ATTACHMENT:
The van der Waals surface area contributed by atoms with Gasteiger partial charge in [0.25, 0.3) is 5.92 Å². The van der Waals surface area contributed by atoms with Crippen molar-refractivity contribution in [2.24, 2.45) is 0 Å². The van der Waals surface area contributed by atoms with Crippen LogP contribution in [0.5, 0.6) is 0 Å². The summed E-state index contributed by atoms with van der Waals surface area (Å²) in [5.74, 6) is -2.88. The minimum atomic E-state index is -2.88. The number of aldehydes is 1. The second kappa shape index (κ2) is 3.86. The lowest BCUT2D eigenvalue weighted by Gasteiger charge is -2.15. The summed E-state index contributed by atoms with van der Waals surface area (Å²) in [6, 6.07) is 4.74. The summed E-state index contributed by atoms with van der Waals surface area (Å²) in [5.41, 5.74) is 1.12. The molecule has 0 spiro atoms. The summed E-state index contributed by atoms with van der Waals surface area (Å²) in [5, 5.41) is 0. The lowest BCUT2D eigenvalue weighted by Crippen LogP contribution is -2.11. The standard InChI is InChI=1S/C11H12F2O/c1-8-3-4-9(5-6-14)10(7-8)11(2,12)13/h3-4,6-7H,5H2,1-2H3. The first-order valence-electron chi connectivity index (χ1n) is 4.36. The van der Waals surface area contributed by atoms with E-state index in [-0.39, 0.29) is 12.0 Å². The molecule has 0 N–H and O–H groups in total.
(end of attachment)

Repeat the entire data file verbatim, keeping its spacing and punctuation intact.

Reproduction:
The van der Waals surface area contributed by atoms with Gasteiger partial charge in [0.25, 0.3) is 5.92 Å². The van der Waals surface area contributed by atoms with Crippen molar-refractivity contribution in [2.24, 2.45) is 0 Å². The van der Waals surface area contributed by atoms with Crippen LogP contribution in [0.5, 0.6) is 0 Å². The summed E-state index contributed by atoms with van der Waals surface area (Å²) in [5.74, 6) is -2.88. The minimum atomic E-state index is -2.88. The number of aldehydes is 1. The second kappa shape index (κ2) is 3.86. The lowest BCUT2D eigenvalue weighted by Gasteiger charge is -2.15. The summed E-state index contributed by atoms with van der Waals surface area (Å²) in [6, 6.07) is 4.74. The summed E-state index contributed by atoms with van der Waals surface area (Å²) in [5.41, 5.74) is 1.12. The molecule has 0 spiro atoms. The summed E-state index contributed by atoms with van der Waals surface area (Å²) in [5, 5.41) is 0. The lowest BCUT2D eigenvalue weighted by Crippen LogP contribution is -2.11. The standard InChI is InChI=1S/C11H12F2O/c1-8-3-4-9(5-6-14)10(7-8)11(2,12)13/h3-4,6-7H,5H2,1-2H3. The first-order valence-electron chi connectivity index (χ1n) is 4.36. The van der Waals surface area contributed by atoms with E-state index in [-0.39, 0.29) is 12.0 Å². The molecule has 0 N–H and O–H groups in total.